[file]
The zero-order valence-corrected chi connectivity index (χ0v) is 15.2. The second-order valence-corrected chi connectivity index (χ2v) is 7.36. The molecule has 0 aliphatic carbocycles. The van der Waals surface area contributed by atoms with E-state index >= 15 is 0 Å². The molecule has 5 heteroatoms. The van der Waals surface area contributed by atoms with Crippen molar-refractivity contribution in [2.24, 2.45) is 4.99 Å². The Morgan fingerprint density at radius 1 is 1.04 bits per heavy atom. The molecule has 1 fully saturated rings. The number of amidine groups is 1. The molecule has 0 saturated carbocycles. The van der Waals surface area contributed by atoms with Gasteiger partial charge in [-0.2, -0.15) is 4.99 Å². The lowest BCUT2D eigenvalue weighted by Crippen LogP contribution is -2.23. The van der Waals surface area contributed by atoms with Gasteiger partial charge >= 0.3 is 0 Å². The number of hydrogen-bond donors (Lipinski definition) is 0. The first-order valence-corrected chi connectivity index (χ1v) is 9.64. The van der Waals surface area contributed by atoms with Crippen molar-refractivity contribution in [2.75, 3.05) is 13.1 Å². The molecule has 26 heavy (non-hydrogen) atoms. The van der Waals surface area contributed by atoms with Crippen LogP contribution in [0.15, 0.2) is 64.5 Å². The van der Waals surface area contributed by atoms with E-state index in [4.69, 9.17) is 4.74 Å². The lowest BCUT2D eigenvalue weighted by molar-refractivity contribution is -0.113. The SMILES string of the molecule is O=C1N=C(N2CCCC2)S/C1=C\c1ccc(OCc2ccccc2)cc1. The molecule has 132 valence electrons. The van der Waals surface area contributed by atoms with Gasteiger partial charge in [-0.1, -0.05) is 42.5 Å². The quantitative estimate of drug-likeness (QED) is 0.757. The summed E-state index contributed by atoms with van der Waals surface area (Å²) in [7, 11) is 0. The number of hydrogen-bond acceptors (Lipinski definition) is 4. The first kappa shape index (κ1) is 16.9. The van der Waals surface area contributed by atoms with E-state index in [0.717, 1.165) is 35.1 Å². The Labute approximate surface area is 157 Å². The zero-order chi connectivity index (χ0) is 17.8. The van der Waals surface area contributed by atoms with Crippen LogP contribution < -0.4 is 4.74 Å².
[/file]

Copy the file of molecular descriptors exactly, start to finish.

The zero-order valence-corrected chi connectivity index (χ0v) is 15.2. The second-order valence-corrected chi connectivity index (χ2v) is 7.36. The molecule has 0 aliphatic carbocycles. The van der Waals surface area contributed by atoms with E-state index >= 15 is 0 Å². The molecule has 5 heteroatoms. The van der Waals surface area contributed by atoms with Crippen molar-refractivity contribution in [2.24, 2.45) is 4.99 Å². The Morgan fingerprint density at radius 1 is 1.04 bits per heavy atom. The molecule has 1 fully saturated rings. The number of amidine groups is 1. The molecule has 0 saturated carbocycles. The van der Waals surface area contributed by atoms with Gasteiger partial charge in [-0.2, -0.15) is 4.99 Å². The lowest BCUT2D eigenvalue weighted by Crippen LogP contribution is -2.23. The van der Waals surface area contributed by atoms with Gasteiger partial charge >= 0.3 is 0 Å². The number of hydrogen-bond donors (Lipinski definition) is 0. The first-order valence-corrected chi connectivity index (χ1v) is 9.64. The van der Waals surface area contributed by atoms with Crippen molar-refractivity contribution in [2.75, 3.05) is 13.1 Å². The molecule has 26 heavy (non-hydrogen) atoms. The van der Waals surface area contributed by atoms with Crippen LogP contribution in [0.15, 0.2) is 64.5 Å². The van der Waals surface area contributed by atoms with E-state index in [4.69, 9.17) is 4.74 Å². The lowest BCUT2D eigenvalue weighted by molar-refractivity contribution is -0.113. The SMILES string of the molecule is O=C1N=C(N2CCCC2)S/C1=C\c1ccc(OCc2ccccc2)cc1. The molecule has 132 valence electrons. The van der Waals surface area contributed by atoms with Gasteiger partial charge in [-0.1, -0.05) is 42.5 Å². The quantitative estimate of drug-likeness (QED) is 0.757. The summed E-state index contributed by atoms with van der Waals surface area (Å²) in [7, 11) is 0. The number of hydrogen-bond acceptors (Lipinski definition) is 4. The first kappa shape index (κ1) is 16.9. The van der Waals surface area contributed by atoms with E-state index in [0.717, 1.165) is 35.1 Å². The Labute approximate surface area is 157 Å². The zero-order chi connectivity index (χ0) is 17.8. The van der Waals surface area contributed by atoms with Crippen LogP contribution < -0.4 is 4.74 Å².